Sometimes you need to persist, and sometimes you need to quit.
From An Expert On Grit
Written by Angela Duckworth
Is quitting ever a good thing?
I study grit, a quality you can think of essentially as the opposite of quitting.
Grit is passion and perseverance for long-term goals.
To have grit is to embody the Japanese motto: Fall seven; Rise eight.
And yet, examples abound of people and companies whose apparent grit got them into trouble.
For instance, I know a real estate developer who has for years and years insisted on sinking good money into the same unsuccessful project.
Before I became a psychologist, I taught more than a few high school students whose stated life goal was to play in the NBA, but who failed to consider, perhaps, that only 60 players are drafted annually across the entire country. What’s more, the average height of an NBA player is 6 feet 7 inches, and as they say, you can’t train height.
One final example: When I was growing up, Polaroid was among the most innovative and successful companies in the world, but the single-minded pursuit of better and better instant film cameras did not serve them well in the era of digital photography.
So is grit a good thing, but is extreme grit bad? Aristotle intimated as much in his exaltation of virtue as the “golden mean” between extremes.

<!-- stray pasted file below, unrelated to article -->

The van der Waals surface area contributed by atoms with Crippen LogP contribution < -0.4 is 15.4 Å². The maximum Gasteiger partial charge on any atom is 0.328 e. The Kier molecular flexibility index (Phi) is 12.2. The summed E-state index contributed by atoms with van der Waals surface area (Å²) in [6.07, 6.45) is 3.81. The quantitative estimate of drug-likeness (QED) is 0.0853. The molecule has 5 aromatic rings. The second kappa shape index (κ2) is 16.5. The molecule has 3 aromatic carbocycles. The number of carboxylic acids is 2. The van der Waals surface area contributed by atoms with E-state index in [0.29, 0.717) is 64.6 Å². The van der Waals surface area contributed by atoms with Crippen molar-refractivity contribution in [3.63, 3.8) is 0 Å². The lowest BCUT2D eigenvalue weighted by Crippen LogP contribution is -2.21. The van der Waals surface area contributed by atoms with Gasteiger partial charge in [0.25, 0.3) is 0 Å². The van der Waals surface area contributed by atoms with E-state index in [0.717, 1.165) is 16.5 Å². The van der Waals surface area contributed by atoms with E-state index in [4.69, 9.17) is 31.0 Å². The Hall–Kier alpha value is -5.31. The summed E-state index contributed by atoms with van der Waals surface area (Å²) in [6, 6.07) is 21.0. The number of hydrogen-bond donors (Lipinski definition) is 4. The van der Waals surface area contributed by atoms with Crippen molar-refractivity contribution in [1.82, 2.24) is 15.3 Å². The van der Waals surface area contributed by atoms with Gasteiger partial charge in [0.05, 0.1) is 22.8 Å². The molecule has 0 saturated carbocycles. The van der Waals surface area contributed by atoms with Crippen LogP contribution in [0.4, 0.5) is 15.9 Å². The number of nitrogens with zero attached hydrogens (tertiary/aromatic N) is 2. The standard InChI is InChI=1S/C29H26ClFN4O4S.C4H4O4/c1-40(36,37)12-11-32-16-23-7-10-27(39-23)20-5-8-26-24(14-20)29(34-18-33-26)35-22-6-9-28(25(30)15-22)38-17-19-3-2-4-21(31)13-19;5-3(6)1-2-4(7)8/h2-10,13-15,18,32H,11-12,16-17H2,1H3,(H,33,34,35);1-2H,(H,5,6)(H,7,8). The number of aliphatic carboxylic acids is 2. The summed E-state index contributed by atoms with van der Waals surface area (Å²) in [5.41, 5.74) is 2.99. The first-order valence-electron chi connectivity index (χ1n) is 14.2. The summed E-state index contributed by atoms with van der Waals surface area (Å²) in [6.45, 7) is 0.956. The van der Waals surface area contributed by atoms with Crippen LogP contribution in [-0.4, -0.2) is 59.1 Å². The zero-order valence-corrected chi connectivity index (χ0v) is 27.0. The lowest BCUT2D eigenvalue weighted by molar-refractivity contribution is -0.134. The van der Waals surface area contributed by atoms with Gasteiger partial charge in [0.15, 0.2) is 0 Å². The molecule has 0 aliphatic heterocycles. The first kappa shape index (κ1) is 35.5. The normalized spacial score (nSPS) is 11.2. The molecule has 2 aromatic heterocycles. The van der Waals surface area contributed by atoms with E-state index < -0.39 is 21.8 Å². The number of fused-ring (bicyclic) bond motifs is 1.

I think prodigious grit is a good thing if applied to the right kind of goals. But there are certain situations in which blind passion and perseverance can make things worse.
Having studied grit for more than a dozen years, here is my advice on quitting:
If you’ve been trying and trying to accomplish a low-level goal, but despite your best efforts, you are making absolutely no headway, quit. Your energy will be better spent on a different low-level goal that accomplishes the same end. In other words, quitting on a goal such as “get into Harvard Law School” or “sell this particular product” is recommended after you’ve tried all possible tactics and come up empty. Now your job is to find an alternate path forward.
There really are dead ends in life. When you’ve tried hard and long enough to guess you’re in one, back up, and look for another way forward. Turn your dead ends into detours.
Excessive grit applied to low-level goals is not a good idea. Make sure you’re not just being stubborn.